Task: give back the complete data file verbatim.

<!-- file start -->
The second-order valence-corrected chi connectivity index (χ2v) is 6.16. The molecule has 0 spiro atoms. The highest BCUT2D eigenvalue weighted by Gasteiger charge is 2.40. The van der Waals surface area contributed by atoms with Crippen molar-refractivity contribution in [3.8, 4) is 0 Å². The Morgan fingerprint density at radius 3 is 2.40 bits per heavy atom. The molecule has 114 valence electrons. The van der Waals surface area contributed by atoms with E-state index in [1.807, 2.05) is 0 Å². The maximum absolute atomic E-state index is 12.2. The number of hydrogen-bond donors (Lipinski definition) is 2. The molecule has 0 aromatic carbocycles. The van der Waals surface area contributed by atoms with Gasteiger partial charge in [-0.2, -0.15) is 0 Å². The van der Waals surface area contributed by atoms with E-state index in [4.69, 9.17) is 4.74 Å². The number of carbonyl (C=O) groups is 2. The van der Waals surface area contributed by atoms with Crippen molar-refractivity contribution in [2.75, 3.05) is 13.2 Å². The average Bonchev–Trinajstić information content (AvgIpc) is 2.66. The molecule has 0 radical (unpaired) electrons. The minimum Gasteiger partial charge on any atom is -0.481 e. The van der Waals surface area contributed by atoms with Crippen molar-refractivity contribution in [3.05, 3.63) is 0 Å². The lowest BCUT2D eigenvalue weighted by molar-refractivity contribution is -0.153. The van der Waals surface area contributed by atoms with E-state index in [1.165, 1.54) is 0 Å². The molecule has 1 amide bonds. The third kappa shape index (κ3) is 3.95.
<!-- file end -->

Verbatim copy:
The second-order valence-corrected chi connectivity index (χ2v) is 6.16. The molecule has 0 spiro atoms. The highest BCUT2D eigenvalue weighted by Gasteiger charge is 2.40. The van der Waals surface area contributed by atoms with Crippen molar-refractivity contribution in [3.8, 4) is 0 Å². The Morgan fingerprint density at radius 3 is 2.40 bits per heavy atom. The molecule has 114 valence electrons. The van der Waals surface area contributed by atoms with E-state index in [1.807, 2.05) is 0 Å². The maximum absolute atomic E-state index is 12.2. The number of hydrogen-bond donors (Lipinski definition) is 2. The molecule has 0 aromatic carbocycles. The van der Waals surface area contributed by atoms with Gasteiger partial charge in [-0.2, -0.15) is 0 Å². The van der Waals surface area contributed by atoms with E-state index in [4.69, 9.17) is 4.74 Å². The number of carbonyl (C=O) groups is 2. The van der Waals surface area contributed by atoms with Crippen molar-refractivity contribution in [2.75, 3.05) is 13.2 Å². The average Bonchev–Trinajstić information content (AvgIpc) is 2.66. The molecule has 0 radical (unpaired) electrons. The minimum Gasteiger partial charge on any atom is -0.481 e. The van der Waals surface area contributed by atoms with Crippen molar-refractivity contribution in [3.05, 3.63) is 0 Å². The lowest BCUT2D eigenvalue weighted by molar-refractivity contribution is -0.153. The van der Waals surface area contributed by atoms with E-state index in [1.165, 1.54) is 0 Å². The molecule has 1 amide bonds. The third kappa shape index (κ3) is 3.95.